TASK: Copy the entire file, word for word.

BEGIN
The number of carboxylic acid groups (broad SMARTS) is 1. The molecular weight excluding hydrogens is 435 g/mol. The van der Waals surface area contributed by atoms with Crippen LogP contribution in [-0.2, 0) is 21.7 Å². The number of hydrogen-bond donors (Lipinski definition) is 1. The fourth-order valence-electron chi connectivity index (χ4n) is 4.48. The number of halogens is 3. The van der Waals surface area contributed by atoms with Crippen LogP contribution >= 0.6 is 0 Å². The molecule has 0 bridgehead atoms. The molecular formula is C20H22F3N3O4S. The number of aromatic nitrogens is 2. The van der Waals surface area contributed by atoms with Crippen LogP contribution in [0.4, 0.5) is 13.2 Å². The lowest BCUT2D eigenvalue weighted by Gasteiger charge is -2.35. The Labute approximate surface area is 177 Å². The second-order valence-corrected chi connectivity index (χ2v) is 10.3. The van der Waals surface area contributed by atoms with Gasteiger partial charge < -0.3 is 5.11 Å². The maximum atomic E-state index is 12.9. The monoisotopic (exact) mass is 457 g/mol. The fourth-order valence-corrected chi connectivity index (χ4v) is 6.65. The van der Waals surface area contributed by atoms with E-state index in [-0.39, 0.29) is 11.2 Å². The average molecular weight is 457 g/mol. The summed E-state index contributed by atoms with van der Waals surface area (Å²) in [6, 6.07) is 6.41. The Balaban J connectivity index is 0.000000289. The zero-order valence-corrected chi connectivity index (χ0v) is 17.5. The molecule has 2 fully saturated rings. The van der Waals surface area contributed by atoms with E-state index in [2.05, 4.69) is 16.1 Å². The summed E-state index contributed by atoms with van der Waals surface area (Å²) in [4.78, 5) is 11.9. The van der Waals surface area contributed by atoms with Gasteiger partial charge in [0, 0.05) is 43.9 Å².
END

The number of carboxylic acid groups (broad SMARTS) is 1. The molecular weight excluding hydrogens is 435 g/mol. The van der Waals surface area contributed by atoms with Crippen LogP contribution in [-0.2, 0) is 21.7 Å². The number of hydrogen-bond donors (Lipinski definition) is 1. The fourth-order valence-electron chi connectivity index (χ4n) is 4.48. The number of halogens is 3. The van der Waals surface area contributed by atoms with Crippen LogP contribution >= 0.6 is 0 Å². The molecule has 0 bridgehead atoms. The molecular formula is C20H22F3N3O4S. The number of aromatic nitrogens is 2. The van der Waals surface area contributed by atoms with Crippen LogP contribution in [0.4, 0.5) is 13.2 Å². The lowest BCUT2D eigenvalue weighted by Gasteiger charge is -2.35. The Labute approximate surface area is 177 Å². The second-order valence-corrected chi connectivity index (χ2v) is 10.3. The van der Waals surface area contributed by atoms with Gasteiger partial charge < -0.3 is 5.11 Å². The maximum atomic E-state index is 12.9. The monoisotopic (exact) mass is 457 g/mol. The fourth-order valence-corrected chi connectivity index (χ4v) is 6.65. The van der Waals surface area contributed by atoms with E-state index in [-0.39, 0.29) is 11.2 Å². The average molecular weight is 457 g/mol. The summed E-state index contributed by atoms with van der Waals surface area (Å²) in [6, 6.07) is 6.41. The Balaban J connectivity index is 0.000000289. The zero-order valence-corrected chi connectivity index (χ0v) is 17.5. The molecule has 2 fully saturated rings. The van der Waals surface area contributed by atoms with E-state index in [2.05, 4.69) is 16.1 Å². The summed E-state index contributed by atoms with van der Waals surface area (Å²) in [4.78, 5) is 11.9. The van der Waals surface area contributed by atoms with Gasteiger partial charge in [0, 0.05) is 43.9 Å².